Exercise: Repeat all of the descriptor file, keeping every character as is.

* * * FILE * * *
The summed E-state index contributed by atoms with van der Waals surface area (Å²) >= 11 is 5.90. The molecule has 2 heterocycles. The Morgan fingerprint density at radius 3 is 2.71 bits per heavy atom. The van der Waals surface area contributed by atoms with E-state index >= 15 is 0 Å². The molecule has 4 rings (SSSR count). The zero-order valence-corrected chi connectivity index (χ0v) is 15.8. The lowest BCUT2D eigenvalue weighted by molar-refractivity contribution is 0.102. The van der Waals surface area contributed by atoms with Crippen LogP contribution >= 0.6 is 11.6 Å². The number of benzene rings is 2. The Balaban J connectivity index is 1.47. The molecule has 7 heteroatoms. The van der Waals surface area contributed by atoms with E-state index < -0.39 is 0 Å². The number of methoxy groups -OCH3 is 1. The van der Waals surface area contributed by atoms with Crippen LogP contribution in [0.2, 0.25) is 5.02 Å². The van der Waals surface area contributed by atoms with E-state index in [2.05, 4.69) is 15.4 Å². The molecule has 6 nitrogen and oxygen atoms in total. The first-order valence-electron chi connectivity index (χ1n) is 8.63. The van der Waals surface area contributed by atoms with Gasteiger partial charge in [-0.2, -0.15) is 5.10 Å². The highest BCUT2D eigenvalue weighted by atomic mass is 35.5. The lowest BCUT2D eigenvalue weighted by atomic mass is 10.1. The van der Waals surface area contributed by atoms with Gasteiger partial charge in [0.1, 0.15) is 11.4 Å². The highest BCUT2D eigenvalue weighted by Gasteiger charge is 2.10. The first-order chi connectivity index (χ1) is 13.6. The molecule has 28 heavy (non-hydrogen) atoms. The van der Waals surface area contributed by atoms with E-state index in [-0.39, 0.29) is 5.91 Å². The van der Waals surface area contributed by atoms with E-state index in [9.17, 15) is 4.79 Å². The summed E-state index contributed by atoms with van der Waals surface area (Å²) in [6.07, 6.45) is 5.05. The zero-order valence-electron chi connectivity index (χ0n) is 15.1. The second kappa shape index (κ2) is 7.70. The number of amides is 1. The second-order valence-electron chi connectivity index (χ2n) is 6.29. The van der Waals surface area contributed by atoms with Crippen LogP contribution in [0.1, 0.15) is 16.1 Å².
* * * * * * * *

The summed E-state index contributed by atoms with van der Waals surface area (Å²) >= 11 is 5.90. The molecule has 2 heterocycles. The Morgan fingerprint density at radius 3 is 2.71 bits per heavy atom. The van der Waals surface area contributed by atoms with E-state index >= 15 is 0 Å². The molecule has 4 rings (SSSR count). The zero-order valence-corrected chi connectivity index (χ0v) is 15.8. The lowest BCUT2D eigenvalue weighted by molar-refractivity contribution is 0.102. The van der Waals surface area contributed by atoms with Crippen LogP contribution >= 0.6 is 11.6 Å². The number of benzene rings is 2. The Balaban J connectivity index is 1.47. The molecule has 7 heteroatoms. The van der Waals surface area contributed by atoms with E-state index < -0.39 is 0 Å². The number of methoxy groups -OCH3 is 1. The van der Waals surface area contributed by atoms with Crippen LogP contribution in [0.2, 0.25) is 5.02 Å². The van der Waals surface area contributed by atoms with E-state index in [2.05, 4.69) is 15.4 Å². The molecule has 6 nitrogen and oxygen atoms in total. The first-order valence-electron chi connectivity index (χ1n) is 8.63. The van der Waals surface area contributed by atoms with Gasteiger partial charge in [-0.2, -0.15) is 5.10 Å². The highest BCUT2D eigenvalue weighted by atomic mass is 35.5. The lowest BCUT2D eigenvalue weighted by atomic mass is 10.1. The van der Waals surface area contributed by atoms with Gasteiger partial charge in [0.1, 0.15) is 11.4 Å². The highest BCUT2D eigenvalue weighted by Gasteiger charge is 2.10. The first-order chi connectivity index (χ1) is 13.6. The molecule has 28 heavy (non-hydrogen) atoms. The van der Waals surface area contributed by atoms with E-state index in [-0.39, 0.29) is 5.91 Å². The van der Waals surface area contributed by atoms with E-state index in [9.17, 15) is 4.79 Å². The summed E-state index contributed by atoms with van der Waals surface area (Å²) in [6.07, 6.45) is 5.05. The zero-order valence-electron chi connectivity index (χ0n) is 15.1. The second kappa shape index (κ2) is 7.70. The number of amides is 1. The second-order valence-electron chi connectivity index (χ2n) is 6.29. The van der Waals surface area contributed by atoms with Crippen LogP contribution in [0.1, 0.15) is 16.1 Å².